Layout groups and tabs have visibility scripts and can be disabled making it easy to hide or disable several form components at once.
All form components with leading labels now have a "Help text" property that allows you to display quick help for your users. If you enter some text or an HTML fragment for a property, a tool-tip label with a help icon will be added on the right side.

Launcher integration for custom installer applications. Previously, the only way to start a custom installer application such as an updater, was by using the com.install4j.api.launcher.ApplicationLauncher API from your own code. Now, you can launch custom installer applications automatically by configuring the new "Launcher integrations" tab for the installer application. You can insert the custom installer application at startup or when the first window is shown and you can launch it only if the update schedule registry (like "once a month") requires it. Alternatively, you can use it as a "first run" setup wizard for archives, where no installer is executed.

For more flexibility, you may still want to launch custom installer applications programatically from your own code. For this purpose, an integration wizard has been added on the same "Launcher integration" tab. The integration wizard collects the requirements and presents you with a code snippet that you can copy and paste to your own code.

Previously, custom installer applications were always started in a new process. Now, you can also launch them in the same process. There is a new API method in com.install4j.api.launcher.ApplicationLauncher for that purpose, the launcher integration in the install4j IDE defaults to in-process invocations. This makes custom installer applications much more attractive as configuration wizards that can be used in your own GUI application.
Improvements for the auto-update functionality. The update descriptor file updates.xml that is generated by a build has always had additional functionality that was previously only accessible if you modified the file manually after the build. Now all such features are configurable on the new Installer->Auto-Update Options tab in the install4j IDE. In addition, comments are now localizable. The download URL is now defined for the whole project and "Check for update" actions in updater templates reference that URL with the new compiler variable sys.updatesUrl.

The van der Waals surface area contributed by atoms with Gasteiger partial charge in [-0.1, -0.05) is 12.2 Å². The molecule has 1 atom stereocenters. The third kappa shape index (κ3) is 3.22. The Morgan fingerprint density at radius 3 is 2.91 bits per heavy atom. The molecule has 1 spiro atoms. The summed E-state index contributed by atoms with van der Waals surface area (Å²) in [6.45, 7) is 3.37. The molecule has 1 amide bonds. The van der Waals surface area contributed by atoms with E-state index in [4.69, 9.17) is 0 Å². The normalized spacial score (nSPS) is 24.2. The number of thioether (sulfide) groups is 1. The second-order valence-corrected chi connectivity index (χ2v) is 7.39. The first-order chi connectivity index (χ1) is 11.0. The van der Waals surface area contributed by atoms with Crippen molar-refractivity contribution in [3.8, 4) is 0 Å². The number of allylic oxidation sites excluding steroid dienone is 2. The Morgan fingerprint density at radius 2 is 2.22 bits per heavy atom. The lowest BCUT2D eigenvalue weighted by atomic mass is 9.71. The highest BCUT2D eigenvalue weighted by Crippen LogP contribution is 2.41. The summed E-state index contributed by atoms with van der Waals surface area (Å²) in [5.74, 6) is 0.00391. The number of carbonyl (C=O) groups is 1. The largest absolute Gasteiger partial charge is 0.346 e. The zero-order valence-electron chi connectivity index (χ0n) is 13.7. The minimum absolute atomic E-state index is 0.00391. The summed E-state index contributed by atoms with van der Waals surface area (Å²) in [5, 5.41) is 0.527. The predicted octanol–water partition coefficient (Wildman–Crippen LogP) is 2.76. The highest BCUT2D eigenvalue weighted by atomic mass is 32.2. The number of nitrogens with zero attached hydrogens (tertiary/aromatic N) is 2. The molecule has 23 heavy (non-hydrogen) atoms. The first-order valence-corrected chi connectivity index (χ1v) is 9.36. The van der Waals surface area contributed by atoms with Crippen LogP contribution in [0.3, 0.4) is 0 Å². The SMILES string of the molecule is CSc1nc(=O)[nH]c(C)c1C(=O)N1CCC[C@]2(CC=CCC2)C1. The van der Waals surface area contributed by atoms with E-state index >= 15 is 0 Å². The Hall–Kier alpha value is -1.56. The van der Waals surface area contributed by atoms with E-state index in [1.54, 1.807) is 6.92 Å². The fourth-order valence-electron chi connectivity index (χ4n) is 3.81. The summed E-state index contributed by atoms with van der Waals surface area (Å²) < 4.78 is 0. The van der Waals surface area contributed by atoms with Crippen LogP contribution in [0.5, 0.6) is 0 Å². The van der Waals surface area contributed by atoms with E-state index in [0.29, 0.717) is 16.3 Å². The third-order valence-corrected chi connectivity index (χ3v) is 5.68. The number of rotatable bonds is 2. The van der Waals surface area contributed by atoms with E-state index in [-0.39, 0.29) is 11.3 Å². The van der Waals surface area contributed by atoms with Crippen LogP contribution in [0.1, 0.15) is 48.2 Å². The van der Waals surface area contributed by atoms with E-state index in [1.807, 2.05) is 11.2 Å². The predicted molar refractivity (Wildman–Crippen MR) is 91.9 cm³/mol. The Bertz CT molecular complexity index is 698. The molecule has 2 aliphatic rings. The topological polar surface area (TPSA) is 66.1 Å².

The media file wizard allows you to override some of these project settings. You can specify IDs of discontinued media file that will be updated to this media file. Previously this would have required a structural modification of the updates.xml update descriptor file.

Extensive support for Windows user accounts. Working with specific Windows users accounts is made possible with the new "Windows user selector" form component. Optionally, local users can also be created by that form component. See the "hello" sample project for an example of how you can choose or create a user for a service.

Specific users or groups are selected in the native chooser dialog.

For programmatic creation or Windows user accounts, the com.install4j.api.windows.WinUser class has been added to the API. The "Install a service" action and actions that assign Windows rights let you set a specific user account for the action. The "Account" property of the "Install a service" action also provides several well-known users directly,

Improvements for service actions. Service actions now also support Windows service executables that were not generated by install4j. If you set the "Service" property of the service actions to "Other executable", an executable and a service name can be configured. In this way, you can also install a generated service multiple times with user-specified service names.

The "Windows priority" and "Keep current account" properties visible above also add important new features to the service installation. All service options have been moved from the launcher wizard to the "Install a service" action. On Mac OS X, the modern launchd subsystem is now used for services instead of the startup items subsystem. For non-service startup items, a new "Add a startup executable on Windows and OS X" action has been added that handles both Windows and Mac OS X.
Improved handling of custom code and resources. Sometimes you need access to files before the "Install files" action has run. Until now, this was only possible with difficult workarounds. In this release, the Installer->Custom code & Resources tab handles both custom code for your screens, actions and scripts as well as resource files like DLLs or batch files that are required before any files are installed.

Previously, all custom code was packed into a single user.jar file. In this release, the single user.jar file will only be created for directory and single class file entries in the custom code. JAR files will be extracted unmodified to the .install4j/user directory. This directory is available from the new sys.resourceDir installer variable.
Custom code will never be packaged twice. If the same JAR file should be installed, it will be moved by the "Install files" action from the .install4j/user directory where the custom code has been initially extracted to its final target directory. The old "Use installed JAR files where possible" option for custom code is no longer necessary and has been removed.